Last week on the Labs blog, we talked about GDPR as part of our series in the National Cyber Security Awareness Month (NCSAM). We also discussed a new method for phishing Apple ID passwords and the possible ramifications. We analyzed the malvertising chain due to a script that was found on popular websites like those of Equifax (!) and TransUnion. And we explained how decoy Word documents are used to deliver malware using the hyperlink feature in the OpenXML format.
It was a great week for Malwarebytes since we won three awards at the 2017 Computing Security Awards: Security Company of the Year, Editors Choice, and Malware Solution of the Year. And we were chosen as the winner in the “Rising Star: Cybersecurity Solution” category of NetworkWorld Asia 2017 Readers’ Choice Awards.
Our CEO, Marcin Kleczynski, was interviewed by the Huffington Post on the subject 5 things I wish someone told me before I became CEO. And the Malwarebytes Labs team presented you with the quarterly Cybercrime Tactics and Techniques looking back at an unprecedented season of breaches.
Other security news
Akamai presented their findings on a large-scale Fast Flux botnet at their annual customer conference. The botnet using Fast Flux techniques has over 14,000 IP addresses associated with it. Some of the associated IP addresses are in address spaces that are assigned to Fortune 100 companies. These addresses are most likely used by the Fast Flux network owner as spoofed entities and are not genuine members of the network. This allows the botnet to inherit the reputation of the Fortune 100 companies.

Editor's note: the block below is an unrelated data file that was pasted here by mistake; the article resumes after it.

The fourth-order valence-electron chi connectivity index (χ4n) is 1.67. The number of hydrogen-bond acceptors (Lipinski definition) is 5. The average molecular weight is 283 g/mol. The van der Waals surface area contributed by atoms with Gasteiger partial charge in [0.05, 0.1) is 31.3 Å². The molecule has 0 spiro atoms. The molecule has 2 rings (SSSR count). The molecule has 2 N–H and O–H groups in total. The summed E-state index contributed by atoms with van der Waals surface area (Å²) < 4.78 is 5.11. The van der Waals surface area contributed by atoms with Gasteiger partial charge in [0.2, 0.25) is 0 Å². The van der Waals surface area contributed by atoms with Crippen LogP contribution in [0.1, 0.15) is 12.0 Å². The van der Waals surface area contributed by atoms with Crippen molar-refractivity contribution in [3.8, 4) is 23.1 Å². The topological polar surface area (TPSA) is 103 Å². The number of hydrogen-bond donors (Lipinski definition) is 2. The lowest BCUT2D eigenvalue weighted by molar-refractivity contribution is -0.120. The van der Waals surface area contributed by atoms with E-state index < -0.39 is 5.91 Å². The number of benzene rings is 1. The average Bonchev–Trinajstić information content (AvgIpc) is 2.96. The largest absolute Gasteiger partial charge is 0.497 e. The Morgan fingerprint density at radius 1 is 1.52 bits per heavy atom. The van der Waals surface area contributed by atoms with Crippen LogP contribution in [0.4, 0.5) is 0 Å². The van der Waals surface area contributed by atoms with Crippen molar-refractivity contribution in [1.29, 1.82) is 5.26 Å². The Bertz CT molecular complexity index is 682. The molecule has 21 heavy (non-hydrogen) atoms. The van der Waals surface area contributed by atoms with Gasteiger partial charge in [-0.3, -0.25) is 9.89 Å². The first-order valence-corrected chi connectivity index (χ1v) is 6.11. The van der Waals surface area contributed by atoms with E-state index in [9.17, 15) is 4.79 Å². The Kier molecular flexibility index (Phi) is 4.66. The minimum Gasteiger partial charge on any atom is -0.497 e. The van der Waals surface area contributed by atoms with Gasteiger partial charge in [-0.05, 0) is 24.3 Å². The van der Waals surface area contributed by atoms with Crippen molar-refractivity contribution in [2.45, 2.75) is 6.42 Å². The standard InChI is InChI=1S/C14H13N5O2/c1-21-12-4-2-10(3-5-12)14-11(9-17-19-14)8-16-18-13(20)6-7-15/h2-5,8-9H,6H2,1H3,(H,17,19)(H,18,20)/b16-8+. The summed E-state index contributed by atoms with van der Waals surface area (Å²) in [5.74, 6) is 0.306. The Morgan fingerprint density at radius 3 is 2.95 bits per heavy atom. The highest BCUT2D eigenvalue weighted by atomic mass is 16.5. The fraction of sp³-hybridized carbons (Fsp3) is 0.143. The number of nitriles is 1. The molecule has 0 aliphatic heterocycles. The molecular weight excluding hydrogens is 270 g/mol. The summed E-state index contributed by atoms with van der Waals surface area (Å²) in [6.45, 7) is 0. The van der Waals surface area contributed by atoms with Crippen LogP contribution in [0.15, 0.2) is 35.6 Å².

Pen Test Partners, a UK cybersecurity company, found appalling security lapses while investigating naval ships that had equipment exposed online. Ships nowadays are complex industrial machines: traditionally isolated, now always-on, connected through VSAT, GSM/LTE, and even Wi-Fi. Crew Internet access, mashed up with electronic navigation systems, ECDIS, propulsion, load management, and numerous other complex, custom systems is a recipe for disaster if not properly secured.
The Register discussed whether the law that would allow hacking victims to seek revenge and hack the hackers who hacked them is a good idea or not. The Active Cyber Defense Certainty Act amends the Computer Fraud and Abuse Act to make limited retaliatory strikes against cyber miscreants legal in America for the first time. The bill would allow hacked organizations to venture outside their networks to identify an intruder and infiltrate their systems, destroy any data that had been stolen, and deploy “beaconing technology” to trace the physical location of the attacker.
A series of distributed denial of service (DDoS) attacks aimed at Sweden’s transportation services caused train delays and disrupted over travel service. The DDoS bombardment reportedly crashed the IT system that monitors trains’ locations and tells operators when to go or stop. It also took down the federal agency’s email system, website, and road traffic maps.
Politifact was named as yet another site using cryptominers to have visitors pay for their visit to the site. We described the growing number of sites using drive-by mining some time ago.
Android users downloading a fake Adobe Flash Player from a malicious website may find themselves victimized by a unique strain of Android ransomware called DoubleLocker. “The most interesting thing here is that it uses a dangerous combination of three aspects we have not seen before: accessibility services, which perform a click on the user’s behalf; it encrypts data; and it can reset a PIN for a user’s device.”
Stay safe everyone!
This is a Security Bloggers Network syndicated blog post authored by Malwarebytes Labs. Read the original post at: Malwarebytes Labs